Advice For Business

Unauthorised Absence

I have an employee who has repeated short term absences for various reasons.

How do I manage absenteeism?

Unauthorised absence is where an employee has taken absence from the business without informing and obtaining authorisation from the business in advance.

An employer faced with such a situation should first check their disciplinary procedures to see if they address these problems (Pearson Solicitors can help you with your disciplinary and grievance policies if you do not have up to date procedures). Records should be kept of the dates the employee is absent and an investigation carried out.

Pulling a Sickie

Reasons for absence during which an employee fails to attend work can take various forms: the genuine, like caring for a dependent in an emergency, but also persistent pattern unauthorised absences, for example, “Monday and/or Friday morning syndrome” or “World Cup sickie”.

If following a reasonable investigation, there is evidence to suggest that the employee is taking this time off for no valid reason, then the employee should be invited to attend a disciplinary meeting.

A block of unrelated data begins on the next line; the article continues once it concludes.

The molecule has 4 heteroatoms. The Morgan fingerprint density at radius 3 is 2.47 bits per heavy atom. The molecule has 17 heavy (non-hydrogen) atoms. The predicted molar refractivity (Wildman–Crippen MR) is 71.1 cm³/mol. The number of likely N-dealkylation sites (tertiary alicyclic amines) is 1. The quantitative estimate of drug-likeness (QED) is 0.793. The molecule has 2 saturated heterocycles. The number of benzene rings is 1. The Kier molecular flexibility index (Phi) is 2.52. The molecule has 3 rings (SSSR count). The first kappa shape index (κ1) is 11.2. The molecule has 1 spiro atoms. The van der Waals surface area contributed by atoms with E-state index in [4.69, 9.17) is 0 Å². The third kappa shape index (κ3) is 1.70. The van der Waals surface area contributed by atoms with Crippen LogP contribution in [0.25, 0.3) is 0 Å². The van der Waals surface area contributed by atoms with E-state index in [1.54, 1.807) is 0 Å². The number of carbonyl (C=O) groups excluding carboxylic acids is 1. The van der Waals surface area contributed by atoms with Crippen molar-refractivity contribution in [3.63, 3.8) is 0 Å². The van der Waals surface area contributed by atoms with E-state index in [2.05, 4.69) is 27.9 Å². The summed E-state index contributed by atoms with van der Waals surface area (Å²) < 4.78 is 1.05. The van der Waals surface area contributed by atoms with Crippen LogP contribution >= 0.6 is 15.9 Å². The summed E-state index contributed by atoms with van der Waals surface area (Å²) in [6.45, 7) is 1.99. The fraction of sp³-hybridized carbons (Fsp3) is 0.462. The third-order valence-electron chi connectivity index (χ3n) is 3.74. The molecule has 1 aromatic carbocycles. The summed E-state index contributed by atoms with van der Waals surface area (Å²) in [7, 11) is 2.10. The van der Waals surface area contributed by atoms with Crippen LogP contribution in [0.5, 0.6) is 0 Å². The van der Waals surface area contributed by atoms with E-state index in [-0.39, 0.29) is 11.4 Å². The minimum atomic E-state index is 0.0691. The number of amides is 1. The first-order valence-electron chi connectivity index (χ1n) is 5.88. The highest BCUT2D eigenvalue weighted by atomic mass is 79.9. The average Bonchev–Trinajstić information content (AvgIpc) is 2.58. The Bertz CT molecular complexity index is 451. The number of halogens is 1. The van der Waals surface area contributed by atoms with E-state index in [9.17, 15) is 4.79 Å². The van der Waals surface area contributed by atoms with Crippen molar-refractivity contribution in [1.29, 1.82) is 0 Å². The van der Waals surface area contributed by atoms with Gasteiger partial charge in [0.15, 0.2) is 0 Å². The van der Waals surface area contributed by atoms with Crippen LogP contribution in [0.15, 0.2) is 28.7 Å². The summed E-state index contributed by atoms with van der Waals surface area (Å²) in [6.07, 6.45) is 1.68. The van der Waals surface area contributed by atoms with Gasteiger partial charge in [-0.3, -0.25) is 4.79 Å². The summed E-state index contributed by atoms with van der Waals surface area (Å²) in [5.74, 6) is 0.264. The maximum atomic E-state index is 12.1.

Disciplinary Meeting

Any meeting which could result in a potential disciplinary sanction, the employee should be informed of their right to be accompanied and the employee should be informed of the allegations against them prior to attending the meeting to enable them to consider what is alleged and for them to be in a position to respond.

If following the disciplinary hearing, the employer has a genuine belief that the employee is guilty of the allegations made, then the employer should go on to consider what sanction to apply.

If the employer decides to issue a warning, the employee should be informed of this decision in writing, a copy of the warning should be retained on the employee’s personnel file and the employee be informed of his/her right to appeal.

If you are an employer faced with unauthorised absence and would like some guidance on how to manage the situation, please call us for advice on 0161 785 3500 and speak to one of our Employment Law Solicitors.